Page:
1.  Gardening in suburbia is a noisy business. For much of the two days in question the roaring of lawn mowers prevailed, a relentless noise that made me feel I was in a war zone, not in peaceful, quiet Oak Bay. I reminded myself that some folks hereabouts find the “racket” of crows intolerable and a few huff and puff that “the government” should “do something” about them. But the epic roar of mowers, is, apparently just fine.

2.  Ditto for the whine of string trimmers (weed whackers, weed eaters, whipper-snippers et al.) Believe me, these devices whack more than weeds. They can do untold damage to young trees and the nerves of the weary and irritated. And we can look forward to leaf-blowers in fall, oh joy!

3.  Maximum noise from these mainly gas-powered devices is achieved on weekdays, when hired guns (lawn and garden services) arrive with their arsenals and rip through a property quickly, mowing and trimming at the same time. The property owners, of course, are at work, and arrive home to find their place all ready for kicking back around the barbie. Unfortunately, weekends are the favoured time for mowing and trimming by those who do their own “yard work” (as distinct from gardening). Some have a knack for getting out the self-propelled, auto choke with EZ start monstrosity on calm, (otherwise) idyllic evenings perfect for gardening or relaxing around the barbie. This is permitted by law, but keeping chickens is tightly regulated — because of noise and smell.  Hydrocarbons and combustion engines, of course, are signs of progress, lifting us from our agrarian, chicken-scratched patches of earth to suburban bliss.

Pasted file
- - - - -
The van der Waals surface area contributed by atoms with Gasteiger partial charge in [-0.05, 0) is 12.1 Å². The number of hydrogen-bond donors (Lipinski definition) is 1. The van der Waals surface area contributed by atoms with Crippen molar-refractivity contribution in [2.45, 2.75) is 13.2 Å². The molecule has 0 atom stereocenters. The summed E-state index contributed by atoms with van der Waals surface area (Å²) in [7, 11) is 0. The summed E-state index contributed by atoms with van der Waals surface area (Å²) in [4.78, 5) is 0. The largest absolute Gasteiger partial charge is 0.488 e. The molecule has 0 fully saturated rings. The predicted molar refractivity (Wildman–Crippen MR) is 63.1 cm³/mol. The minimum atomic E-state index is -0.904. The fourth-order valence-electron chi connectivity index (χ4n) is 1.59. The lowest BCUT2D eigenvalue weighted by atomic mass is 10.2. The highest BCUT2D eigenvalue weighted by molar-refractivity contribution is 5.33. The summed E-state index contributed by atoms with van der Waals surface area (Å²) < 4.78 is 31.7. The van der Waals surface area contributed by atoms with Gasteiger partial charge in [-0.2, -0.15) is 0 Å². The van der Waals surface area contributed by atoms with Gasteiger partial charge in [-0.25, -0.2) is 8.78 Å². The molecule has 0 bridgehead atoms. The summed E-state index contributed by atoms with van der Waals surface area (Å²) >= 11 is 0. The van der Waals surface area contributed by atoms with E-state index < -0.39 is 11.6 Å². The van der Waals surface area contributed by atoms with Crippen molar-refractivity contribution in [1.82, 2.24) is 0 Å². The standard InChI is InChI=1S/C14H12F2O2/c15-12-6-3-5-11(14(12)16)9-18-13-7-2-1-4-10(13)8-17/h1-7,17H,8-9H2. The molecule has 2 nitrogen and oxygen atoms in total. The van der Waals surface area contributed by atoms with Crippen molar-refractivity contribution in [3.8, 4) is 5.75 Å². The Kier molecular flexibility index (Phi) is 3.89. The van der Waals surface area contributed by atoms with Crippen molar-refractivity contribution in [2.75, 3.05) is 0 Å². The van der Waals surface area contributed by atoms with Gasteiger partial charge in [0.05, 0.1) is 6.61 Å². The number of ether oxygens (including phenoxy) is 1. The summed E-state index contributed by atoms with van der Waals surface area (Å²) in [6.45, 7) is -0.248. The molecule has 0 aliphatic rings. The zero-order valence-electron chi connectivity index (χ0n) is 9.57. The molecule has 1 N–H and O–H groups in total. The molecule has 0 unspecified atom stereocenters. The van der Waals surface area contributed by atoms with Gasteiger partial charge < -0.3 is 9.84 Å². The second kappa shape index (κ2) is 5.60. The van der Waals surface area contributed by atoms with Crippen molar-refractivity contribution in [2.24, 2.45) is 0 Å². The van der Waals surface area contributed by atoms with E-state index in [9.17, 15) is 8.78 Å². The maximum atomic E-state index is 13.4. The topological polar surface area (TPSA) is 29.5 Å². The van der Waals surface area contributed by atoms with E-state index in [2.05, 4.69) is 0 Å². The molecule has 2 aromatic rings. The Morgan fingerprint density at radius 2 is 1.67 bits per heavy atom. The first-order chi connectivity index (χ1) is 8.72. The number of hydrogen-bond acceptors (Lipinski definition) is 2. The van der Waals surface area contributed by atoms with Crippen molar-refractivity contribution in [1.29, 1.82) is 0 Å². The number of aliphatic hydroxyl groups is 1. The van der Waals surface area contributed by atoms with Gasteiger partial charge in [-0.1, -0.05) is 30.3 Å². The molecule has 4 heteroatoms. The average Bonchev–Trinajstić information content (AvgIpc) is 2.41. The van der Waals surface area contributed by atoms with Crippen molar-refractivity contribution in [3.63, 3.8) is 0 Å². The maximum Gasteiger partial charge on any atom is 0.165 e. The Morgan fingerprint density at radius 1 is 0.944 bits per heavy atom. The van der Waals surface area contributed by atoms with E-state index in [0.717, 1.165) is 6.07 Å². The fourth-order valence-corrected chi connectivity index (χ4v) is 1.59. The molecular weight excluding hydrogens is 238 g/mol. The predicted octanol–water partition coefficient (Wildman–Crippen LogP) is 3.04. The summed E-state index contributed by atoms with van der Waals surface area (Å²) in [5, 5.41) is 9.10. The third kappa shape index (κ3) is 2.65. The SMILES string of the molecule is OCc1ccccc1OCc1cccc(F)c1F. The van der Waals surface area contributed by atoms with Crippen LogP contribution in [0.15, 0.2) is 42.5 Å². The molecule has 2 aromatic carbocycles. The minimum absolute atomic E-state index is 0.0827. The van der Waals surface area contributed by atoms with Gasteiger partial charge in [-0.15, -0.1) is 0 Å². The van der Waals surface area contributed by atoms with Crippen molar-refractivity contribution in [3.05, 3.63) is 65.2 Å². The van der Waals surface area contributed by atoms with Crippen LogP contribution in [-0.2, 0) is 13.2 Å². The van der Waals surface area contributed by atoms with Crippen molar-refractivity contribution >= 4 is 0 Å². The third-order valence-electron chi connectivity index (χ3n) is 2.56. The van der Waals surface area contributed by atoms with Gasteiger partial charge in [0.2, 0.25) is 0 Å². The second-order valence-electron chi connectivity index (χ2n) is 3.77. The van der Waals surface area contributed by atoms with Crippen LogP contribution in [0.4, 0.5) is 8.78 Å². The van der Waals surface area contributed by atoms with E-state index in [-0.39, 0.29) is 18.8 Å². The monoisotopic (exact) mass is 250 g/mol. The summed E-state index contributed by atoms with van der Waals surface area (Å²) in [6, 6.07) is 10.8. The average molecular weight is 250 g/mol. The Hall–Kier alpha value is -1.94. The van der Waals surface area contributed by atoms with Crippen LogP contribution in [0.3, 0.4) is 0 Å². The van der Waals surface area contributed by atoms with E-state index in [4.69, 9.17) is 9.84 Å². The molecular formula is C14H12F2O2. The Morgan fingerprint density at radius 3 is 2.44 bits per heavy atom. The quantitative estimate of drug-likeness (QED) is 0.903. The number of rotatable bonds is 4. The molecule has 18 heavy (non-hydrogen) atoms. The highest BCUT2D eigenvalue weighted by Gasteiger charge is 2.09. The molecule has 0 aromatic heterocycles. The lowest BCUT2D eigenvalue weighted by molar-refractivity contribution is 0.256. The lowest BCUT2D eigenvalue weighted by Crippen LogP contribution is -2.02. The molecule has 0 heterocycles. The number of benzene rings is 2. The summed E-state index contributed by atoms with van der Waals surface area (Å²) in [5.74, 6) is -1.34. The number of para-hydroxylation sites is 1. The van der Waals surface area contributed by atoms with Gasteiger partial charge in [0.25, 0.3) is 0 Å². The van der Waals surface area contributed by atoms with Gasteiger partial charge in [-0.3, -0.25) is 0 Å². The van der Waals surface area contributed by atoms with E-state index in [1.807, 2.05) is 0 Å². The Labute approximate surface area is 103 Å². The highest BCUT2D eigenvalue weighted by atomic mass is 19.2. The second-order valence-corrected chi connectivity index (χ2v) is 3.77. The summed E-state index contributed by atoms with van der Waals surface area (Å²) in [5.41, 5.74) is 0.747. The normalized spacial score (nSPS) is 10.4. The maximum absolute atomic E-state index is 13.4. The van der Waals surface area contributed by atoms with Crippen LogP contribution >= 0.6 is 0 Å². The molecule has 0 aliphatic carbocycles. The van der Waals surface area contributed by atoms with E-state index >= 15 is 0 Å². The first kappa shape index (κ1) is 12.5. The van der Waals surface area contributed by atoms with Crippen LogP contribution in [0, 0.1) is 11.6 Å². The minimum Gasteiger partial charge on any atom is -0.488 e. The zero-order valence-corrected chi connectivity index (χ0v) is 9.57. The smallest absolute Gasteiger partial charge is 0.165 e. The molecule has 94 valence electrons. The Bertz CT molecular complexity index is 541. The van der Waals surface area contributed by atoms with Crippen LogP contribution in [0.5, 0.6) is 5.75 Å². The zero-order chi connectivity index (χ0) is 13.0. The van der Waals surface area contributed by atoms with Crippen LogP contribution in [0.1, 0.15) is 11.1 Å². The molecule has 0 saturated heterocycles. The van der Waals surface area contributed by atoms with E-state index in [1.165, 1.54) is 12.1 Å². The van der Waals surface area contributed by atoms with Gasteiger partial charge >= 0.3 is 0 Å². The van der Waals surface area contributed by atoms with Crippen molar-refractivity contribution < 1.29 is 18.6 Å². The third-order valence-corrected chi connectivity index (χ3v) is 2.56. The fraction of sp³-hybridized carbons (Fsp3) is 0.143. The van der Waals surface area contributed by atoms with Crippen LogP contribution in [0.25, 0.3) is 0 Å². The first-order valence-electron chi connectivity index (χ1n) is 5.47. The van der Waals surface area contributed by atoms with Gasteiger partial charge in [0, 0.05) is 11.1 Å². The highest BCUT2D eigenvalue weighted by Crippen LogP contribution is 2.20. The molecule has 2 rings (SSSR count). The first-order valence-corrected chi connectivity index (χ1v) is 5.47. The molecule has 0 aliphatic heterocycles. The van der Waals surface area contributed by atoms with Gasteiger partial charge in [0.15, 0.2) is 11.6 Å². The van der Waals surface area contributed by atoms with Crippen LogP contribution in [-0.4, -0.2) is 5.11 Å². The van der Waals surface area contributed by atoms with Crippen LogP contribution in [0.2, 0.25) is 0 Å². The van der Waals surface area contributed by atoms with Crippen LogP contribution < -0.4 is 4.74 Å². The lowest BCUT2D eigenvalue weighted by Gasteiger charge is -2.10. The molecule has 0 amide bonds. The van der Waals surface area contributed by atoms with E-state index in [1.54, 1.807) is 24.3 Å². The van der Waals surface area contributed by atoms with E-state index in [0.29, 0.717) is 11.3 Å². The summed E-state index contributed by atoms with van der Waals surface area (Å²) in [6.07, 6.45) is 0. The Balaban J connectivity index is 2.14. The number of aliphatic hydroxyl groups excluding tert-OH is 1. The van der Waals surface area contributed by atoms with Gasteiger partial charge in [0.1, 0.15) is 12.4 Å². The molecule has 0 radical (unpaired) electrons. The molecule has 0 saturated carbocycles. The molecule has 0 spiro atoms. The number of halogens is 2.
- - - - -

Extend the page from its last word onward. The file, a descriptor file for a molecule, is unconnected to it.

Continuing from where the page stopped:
4.  Still with the subject of garden sounds, here is one not caused by any machinery but by the clumsy gardener:  OK, you’re halfway into a perennial bed or border, secateurs in hand, doing maintenance. You admire a nice spike of flowers, on Digitalis lutea, for example. Then you lean forward to trim off a spent peony bloom. Just as you reach it, you hear (or maybe “feel” is more accurate) a quiet, juicy snap. When you straighten up, the yellow foxglove bloom is hanging at an acute angle, never to rise again. You can call it “premature deadheading” if you like, but it’s annoying, especially because it’s your own fault, not the neighbour’s.

5.  Being sick in bed is a great time for dreaming up half-baked conspiracy theories, something I’ve always enjoyed at the best of times. Such as the notion that we humans are too hard on this planet and so must have come from somewhere else in space. Maybe our distant ancestors were exiles from a tougher world — one of stainless steel and teflon, blessed with endless sunshine, hamburgers, beer and fossil fuels. And maybe the current U.S. debt crisis can be blamed on Dr. Spock’s advocacy of permissive child-rearing. Well, maybe not — the good doctor apparently denied being in favour of that kind of permissiveness. Dang. Well how about…

Finally, a reminder that there are only nine days left in the Smashwords Summer/Winter sale — only nine days in which to acquire my novel, The Friendship of Mortals, at a 100% discount.